The Nest Watch program has boosted reproduction rates by about 10 percent. Advocates for the birds worry that the federal government might drop support for the program if the desert eagles lose their spot on the endangered species list..


Bald-eagle population in Arizona at new high

On September 28, 2010, in news, by admin

by Shaun McKinnon – Sept. 28, 2010 12:00 AM
The Arizona Republic

Arizona’s bald eagles maintained recent population gains during the 2010 breeding season, but conservation groups say the birds’ success could falter if a judge strips them of their endangered-species status.

The number of breeding adult eagles grew to a record 104 this year, up from a previous high of 100, the Arizona Game and Fish Department reported Monday. Three new active breeding areas were found.

By the end of the breeding season, which typically starts in December and continues into mid-summer, 44 eaglets took their first flight from the nest, or fledged, a critical step toward their survival in the wild. That number is down slightly from 2009, but up significantly from 2000, when 23 birds fledged.

Biologists watch not only the number of birds that hatch and fledge, but also the number of locations where breeding pairs nest. The number of occupied breeding areas grew to 52 this year; there were 38 occupied areas in 2000.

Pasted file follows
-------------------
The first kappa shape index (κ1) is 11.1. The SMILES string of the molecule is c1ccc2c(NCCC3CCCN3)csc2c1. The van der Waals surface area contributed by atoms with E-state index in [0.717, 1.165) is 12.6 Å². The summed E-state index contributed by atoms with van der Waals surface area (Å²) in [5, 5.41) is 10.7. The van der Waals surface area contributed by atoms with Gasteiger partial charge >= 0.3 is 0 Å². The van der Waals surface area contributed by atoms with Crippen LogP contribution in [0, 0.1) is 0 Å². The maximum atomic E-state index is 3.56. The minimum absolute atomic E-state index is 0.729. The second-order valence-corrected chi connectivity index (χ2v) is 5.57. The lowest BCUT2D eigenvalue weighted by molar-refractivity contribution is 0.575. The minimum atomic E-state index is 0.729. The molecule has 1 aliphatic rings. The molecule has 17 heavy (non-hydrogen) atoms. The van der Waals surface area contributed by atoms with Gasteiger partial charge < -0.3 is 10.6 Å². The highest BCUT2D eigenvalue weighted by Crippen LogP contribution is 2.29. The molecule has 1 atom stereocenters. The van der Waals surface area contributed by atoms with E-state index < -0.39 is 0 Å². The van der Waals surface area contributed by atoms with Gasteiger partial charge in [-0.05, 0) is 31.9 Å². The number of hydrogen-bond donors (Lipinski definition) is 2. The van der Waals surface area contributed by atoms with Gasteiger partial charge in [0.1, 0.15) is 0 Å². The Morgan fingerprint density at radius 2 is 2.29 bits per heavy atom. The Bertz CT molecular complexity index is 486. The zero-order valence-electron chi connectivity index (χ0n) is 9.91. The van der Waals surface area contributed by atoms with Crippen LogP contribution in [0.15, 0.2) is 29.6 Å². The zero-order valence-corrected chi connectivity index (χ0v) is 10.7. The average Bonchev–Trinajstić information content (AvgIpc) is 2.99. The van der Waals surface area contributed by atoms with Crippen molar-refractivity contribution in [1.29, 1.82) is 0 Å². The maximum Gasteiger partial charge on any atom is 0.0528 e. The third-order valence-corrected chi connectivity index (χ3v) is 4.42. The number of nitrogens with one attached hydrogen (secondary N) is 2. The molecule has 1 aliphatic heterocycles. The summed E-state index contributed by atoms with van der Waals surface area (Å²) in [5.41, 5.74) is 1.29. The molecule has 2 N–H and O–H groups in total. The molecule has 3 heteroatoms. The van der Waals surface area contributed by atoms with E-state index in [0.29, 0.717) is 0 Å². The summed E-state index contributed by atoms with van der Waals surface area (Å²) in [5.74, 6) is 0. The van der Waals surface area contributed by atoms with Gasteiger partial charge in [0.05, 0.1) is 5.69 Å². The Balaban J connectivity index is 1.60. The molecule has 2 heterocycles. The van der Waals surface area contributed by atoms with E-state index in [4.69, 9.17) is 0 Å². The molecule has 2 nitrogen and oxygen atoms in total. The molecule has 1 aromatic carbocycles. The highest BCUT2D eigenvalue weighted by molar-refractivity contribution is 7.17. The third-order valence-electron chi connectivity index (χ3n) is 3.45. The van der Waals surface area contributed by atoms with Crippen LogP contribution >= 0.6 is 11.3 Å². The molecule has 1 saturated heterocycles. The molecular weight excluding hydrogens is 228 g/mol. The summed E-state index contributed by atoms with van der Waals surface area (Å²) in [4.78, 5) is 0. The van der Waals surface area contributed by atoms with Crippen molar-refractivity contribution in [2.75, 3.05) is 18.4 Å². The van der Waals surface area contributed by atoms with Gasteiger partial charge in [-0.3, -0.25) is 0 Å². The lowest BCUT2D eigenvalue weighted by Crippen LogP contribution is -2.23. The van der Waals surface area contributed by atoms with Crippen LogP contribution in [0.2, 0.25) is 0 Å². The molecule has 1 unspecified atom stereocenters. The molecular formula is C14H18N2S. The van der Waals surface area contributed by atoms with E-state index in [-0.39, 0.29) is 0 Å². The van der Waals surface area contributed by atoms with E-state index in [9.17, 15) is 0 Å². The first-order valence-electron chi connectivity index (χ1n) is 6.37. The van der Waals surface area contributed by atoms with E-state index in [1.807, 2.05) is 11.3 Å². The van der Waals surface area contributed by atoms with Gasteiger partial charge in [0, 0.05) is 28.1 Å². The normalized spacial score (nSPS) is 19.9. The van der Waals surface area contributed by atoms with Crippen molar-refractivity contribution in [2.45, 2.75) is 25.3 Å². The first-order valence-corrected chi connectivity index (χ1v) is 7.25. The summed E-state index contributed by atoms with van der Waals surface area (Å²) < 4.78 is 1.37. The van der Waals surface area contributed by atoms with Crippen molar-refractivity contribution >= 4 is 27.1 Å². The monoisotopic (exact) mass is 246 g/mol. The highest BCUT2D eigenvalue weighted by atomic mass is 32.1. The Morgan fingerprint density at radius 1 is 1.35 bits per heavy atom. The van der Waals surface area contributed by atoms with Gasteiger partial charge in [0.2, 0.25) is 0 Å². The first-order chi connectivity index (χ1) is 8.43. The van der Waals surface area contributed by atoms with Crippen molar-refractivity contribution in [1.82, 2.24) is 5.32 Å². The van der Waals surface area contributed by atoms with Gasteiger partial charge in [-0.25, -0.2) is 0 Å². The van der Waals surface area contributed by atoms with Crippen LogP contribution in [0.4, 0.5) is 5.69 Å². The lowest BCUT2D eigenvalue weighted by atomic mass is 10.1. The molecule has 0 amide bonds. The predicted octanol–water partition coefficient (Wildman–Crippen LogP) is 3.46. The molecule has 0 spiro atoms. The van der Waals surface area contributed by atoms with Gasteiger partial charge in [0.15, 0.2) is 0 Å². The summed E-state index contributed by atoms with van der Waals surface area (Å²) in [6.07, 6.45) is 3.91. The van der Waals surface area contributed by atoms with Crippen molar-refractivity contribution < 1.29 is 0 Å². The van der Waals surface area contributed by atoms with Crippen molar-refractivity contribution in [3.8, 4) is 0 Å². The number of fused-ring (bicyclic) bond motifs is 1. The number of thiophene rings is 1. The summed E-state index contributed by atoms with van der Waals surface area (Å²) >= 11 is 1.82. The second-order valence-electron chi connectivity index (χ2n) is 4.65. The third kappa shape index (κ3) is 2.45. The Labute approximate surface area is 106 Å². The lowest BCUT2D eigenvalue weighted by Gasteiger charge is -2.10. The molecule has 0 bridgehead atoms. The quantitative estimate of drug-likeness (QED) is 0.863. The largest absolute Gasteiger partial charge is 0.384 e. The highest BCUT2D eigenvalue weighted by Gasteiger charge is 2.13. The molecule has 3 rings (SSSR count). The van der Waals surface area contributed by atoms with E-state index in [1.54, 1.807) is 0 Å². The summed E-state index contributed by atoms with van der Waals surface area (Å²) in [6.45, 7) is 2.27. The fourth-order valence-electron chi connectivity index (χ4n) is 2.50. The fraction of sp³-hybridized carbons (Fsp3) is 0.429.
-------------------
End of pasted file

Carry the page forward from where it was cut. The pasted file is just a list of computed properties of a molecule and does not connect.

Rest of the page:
“Identifying three new breeding areas in the state is a positive sign that our population of bald eagles continues to grow and do well,” said Kenneth Jacobson, the state wildlife agency’s bald-eagle-management coordinator.

Arizona’s desert-nesting bald eagles remained protected under the federal Endangered Species Act, even after the U.S. Fish and Wildlife Service removed the eagle from the endangered list in 2007.

Conservation groups sued the government over its decision, arguing that the bald eagle, found almost exclusively in Arizona, was a distinct population segment that had not recovered to the same degree as eagles elsewhere in the United States.

A federal judge ordered the wildlife service to reconsider its findings, but the agency reaffirmed its decision earlier this year, concluding that the Arizona eagle is not important enough biologically to retain its protection.

The judge heard a final round of arguments on the case on Sept. 14 and could issue a final decision at any time.

If the judge dismisses the case and allows the delisting decision to stand, conservation groups say they will file a new lawsuit. Although other state and federal laws will protect the eagles, only the Endangered Species Act protects the birds’ nesting habitat.

“This is a population that’s been important, significant and critical to our wildlife enjoyment and our culture here,” said Robin Silver, who follows the issue for the Center for Biological Diversity, a Tucson-based advocacy group. “The new numbers don’t change the fact that this is a population that’s in trouble.”